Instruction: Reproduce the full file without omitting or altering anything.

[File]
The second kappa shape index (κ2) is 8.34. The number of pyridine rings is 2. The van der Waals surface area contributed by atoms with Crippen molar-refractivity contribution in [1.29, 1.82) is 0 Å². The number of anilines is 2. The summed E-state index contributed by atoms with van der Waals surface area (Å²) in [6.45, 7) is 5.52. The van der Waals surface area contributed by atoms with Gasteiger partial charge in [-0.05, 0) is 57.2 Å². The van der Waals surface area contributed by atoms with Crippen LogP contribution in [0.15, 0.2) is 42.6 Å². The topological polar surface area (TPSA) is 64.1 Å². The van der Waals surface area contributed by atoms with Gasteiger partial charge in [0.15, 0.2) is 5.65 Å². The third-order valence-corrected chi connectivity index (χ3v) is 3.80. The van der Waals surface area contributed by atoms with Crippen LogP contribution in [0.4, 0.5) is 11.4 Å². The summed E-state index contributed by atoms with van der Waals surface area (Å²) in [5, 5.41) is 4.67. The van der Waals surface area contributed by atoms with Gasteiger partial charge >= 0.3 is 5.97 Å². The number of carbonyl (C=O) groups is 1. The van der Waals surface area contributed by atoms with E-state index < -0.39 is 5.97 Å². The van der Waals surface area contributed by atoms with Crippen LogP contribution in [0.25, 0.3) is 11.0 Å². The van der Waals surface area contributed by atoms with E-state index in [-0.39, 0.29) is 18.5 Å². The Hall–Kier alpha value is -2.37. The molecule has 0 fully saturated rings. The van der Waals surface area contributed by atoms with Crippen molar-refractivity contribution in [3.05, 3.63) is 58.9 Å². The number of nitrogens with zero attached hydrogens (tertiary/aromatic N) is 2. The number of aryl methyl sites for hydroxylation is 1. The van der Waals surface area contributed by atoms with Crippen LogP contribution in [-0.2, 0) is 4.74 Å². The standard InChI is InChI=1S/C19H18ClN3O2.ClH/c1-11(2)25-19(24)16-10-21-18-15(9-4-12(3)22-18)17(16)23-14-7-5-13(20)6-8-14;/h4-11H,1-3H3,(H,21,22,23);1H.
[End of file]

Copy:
The second kappa shape index (κ2) is 8.34. The number of pyridine rings is 2. The van der Waals surface area contributed by atoms with Crippen molar-refractivity contribution in [1.29, 1.82) is 0 Å². The number of anilines is 2. The summed E-state index contributed by atoms with van der Waals surface area (Å²) in [6.45, 7) is 5.52. The van der Waals surface area contributed by atoms with Gasteiger partial charge in [-0.05, 0) is 57.2 Å². The van der Waals surface area contributed by atoms with Crippen LogP contribution in [0.15, 0.2) is 42.6 Å². The topological polar surface area (TPSA) is 64.1 Å². The van der Waals surface area contributed by atoms with Gasteiger partial charge in [0.15, 0.2) is 5.65 Å². The third-order valence-corrected chi connectivity index (χ3v) is 3.80. The van der Waals surface area contributed by atoms with Crippen LogP contribution in [0.4, 0.5) is 11.4 Å². The summed E-state index contributed by atoms with van der Waals surface area (Å²) in [5, 5.41) is 4.67. The van der Waals surface area contributed by atoms with Gasteiger partial charge >= 0.3 is 5.97 Å². The number of carbonyl (C=O) groups is 1. The van der Waals surface area contributed by atoms with E-state index < -0.39 is 5.97 Å². The van der Waals surface area contributed by atoms with Crippen LogP contribution in [0.25, 0.3) is 11.0 Å². The van der Waals surface area contributed by atoms with E-state index in [-0.39, 0.29) is 18.5 Å². The Hall–Kier alpha value is -2.37. The molecule has 0 fully saturated rings. The van der Waals surface area contributed by atoms with Crippen molar-refractivity contribution in [3.05, 3.63) is 58.9 Å². The number of nitrogens with zero attached hydrogens (tertiary/aromatic N) is 2. The number of aryl methyl sites for hydroxylation is 1. The van der Waals surface area contributed by atoms with Crippen LogP contribution in [-0.2, 0) is 4.74 Å². The standard InChI is InChI=1S/C19H18ClN3O2.ClH/c1-11(2)25-19(24)16-10-21-18-15(9-4-12(3)22-18)17(16)23-14-7-5-13(20)6-8-14;/h4-11H,1-3H3,(H,21,22,23);1H.